The Madrigal clan are a little unusual. The burly Luisa (voiced by Jessica Darrow) possesses superhuman strength, Isabela (Diane Guerrero) has the ability to make flowers burst into bloom, Pepa (Carolina Gaitán) can control the weather with her mood. It’s only bespectacled Mirabel (Stephanie Beatriz) who hasn’t been blessed with magic. An outsider in her own family, she fits right into a lineage of recent Disney animation heroines, including Moana and Frozen’s Elsa. When the Madrigals’ prized enchanted candle begins to dim (and with it, everyone’s powers), cracks appear in the foundation of the family casa. It’s Mirabel who must figure out how to keep the flame alight.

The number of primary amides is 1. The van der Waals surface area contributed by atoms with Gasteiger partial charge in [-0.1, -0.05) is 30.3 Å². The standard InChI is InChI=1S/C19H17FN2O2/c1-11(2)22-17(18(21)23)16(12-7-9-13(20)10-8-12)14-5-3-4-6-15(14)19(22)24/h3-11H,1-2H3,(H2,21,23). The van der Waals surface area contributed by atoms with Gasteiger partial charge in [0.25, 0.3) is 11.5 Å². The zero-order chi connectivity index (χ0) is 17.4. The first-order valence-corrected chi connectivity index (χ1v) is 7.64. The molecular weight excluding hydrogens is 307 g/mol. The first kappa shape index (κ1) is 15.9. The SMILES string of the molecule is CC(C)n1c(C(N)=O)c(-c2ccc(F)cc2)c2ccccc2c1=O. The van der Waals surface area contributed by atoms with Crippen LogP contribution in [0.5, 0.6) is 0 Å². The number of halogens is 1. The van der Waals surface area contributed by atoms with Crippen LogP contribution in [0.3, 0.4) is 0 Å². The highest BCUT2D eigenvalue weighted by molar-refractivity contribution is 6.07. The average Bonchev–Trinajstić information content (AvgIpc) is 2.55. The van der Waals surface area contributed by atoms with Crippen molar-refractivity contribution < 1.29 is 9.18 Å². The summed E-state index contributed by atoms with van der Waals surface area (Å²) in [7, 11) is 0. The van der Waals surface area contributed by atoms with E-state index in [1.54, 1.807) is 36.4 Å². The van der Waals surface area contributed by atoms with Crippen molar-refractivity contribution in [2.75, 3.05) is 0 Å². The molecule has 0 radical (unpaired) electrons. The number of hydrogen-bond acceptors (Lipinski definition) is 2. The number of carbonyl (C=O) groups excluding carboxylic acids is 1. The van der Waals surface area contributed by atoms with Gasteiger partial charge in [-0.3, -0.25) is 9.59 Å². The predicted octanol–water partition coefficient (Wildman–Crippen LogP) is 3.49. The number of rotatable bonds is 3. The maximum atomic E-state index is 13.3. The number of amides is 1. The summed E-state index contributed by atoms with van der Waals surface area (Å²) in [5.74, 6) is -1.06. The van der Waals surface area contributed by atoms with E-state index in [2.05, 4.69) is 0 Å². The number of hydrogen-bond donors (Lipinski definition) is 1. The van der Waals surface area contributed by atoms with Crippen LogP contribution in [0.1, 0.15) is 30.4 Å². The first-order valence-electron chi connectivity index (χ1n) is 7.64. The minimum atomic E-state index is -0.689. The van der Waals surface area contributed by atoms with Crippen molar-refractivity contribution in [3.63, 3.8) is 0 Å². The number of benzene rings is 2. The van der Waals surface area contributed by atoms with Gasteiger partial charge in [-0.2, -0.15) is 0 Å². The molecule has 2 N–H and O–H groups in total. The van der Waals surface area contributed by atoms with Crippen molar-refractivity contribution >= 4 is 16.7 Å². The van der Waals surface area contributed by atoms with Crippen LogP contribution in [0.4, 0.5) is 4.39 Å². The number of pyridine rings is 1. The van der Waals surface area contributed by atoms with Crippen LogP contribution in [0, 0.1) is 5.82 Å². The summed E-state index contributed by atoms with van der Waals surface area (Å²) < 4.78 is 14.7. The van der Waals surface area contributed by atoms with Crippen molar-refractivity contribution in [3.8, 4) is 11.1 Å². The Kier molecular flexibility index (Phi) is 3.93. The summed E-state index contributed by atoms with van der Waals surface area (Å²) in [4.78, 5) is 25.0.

Set among the mountains of Colombia, this sparky musical covers plenty of well-trodden terrain, including sibling rivalry and the crushing weight of family expectations. What’s interesting and unexpected is the film’s subtle acknowledgement of culturally specific generational trauma and displacement. “We can’t lose our home,” repeats matriarch Abuela Alma (María Cecilia Botero), who recounts being forced from her house by “unknown forces” once before. The film also boasts a soundtrack of earworms written by Lin-Manuel Miranda; the slinky, salsa-influenced We Don’t Talk About Bruno rattled around in my head for days.